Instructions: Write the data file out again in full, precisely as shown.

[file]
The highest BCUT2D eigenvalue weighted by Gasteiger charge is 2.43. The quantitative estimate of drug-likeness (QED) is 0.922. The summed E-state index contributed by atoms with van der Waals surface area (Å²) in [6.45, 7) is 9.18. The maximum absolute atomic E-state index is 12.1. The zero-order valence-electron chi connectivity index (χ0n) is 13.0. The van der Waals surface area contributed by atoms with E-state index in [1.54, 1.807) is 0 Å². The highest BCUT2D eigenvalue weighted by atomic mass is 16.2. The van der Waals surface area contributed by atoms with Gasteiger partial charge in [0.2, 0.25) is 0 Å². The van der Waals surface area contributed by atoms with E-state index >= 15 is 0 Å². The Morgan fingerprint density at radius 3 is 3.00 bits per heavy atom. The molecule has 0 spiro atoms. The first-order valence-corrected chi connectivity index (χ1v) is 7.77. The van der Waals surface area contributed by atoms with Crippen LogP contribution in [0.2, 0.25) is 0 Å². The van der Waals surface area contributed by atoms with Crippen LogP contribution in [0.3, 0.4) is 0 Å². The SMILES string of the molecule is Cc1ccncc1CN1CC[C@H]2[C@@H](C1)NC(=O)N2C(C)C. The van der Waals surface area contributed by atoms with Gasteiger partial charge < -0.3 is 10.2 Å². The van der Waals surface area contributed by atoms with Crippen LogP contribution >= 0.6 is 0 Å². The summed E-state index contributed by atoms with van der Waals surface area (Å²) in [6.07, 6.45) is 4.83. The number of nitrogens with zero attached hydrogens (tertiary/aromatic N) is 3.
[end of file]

The highest BCUT2D eigenvalue weighted by Gasteiger charge is 2.43. The quantitative estimate of drug-likeness (QED) is 0.922. The summed E-state index contributed by atoms with van der Waals surface area (Å²) in [6.45, 7) is 9.18. The maximum absolute atomic E-state index is 12.1. The zero-order valence-electron chi connectivity index (χ0n) is 13.0. The van der Waals surface area contributed by atoms with E-state index in [1.54, 1.807) is 0 Å². The highest BCUT2D eigenvalue weighted by atomic mass is 16.2. The van der Waals surface area contributed by atoms with Gasteiger partial charge in [0.2, 0.25) is 0 Å². The van der Waals surface area contributed by atoms with E-state index >= 15 is 0 Å². The Morgan fingerprint density at radius 3 is 3.00 bits per heavy atom. The molecule has 0 spiro atoms. The first-order valence-corrected chi connectivity index (χ1v) is 7.77. The van der Waals surface area contributed by atoms with Crippen LogP contribution in [0.2, 0.25) is 0 Å². The van der Waals surface area contributed by atoms with Crippen LogP contribution in [0.3, 0.4) is 0 Å². The SMILES string of the molecule is Cc1ccncc1CN1CC[C@H]2[C@@H](C1)NC(=O)N2C(C)C. The van der Waals surface area contributed by atoms with Gasteiger partial charge < -0.3 is 10.2 Å². The van der Waals surface area contributed by atoms with Crippen LogP contribution >= 0.6 is 0 Å². The summed E-state index contributed by atoms with van der Waals surface area (Å²) in [6.07, 6.45) is 4.83. The number of nitrogens with zero attached hydrogens (tertiary/aromatic N) is 3.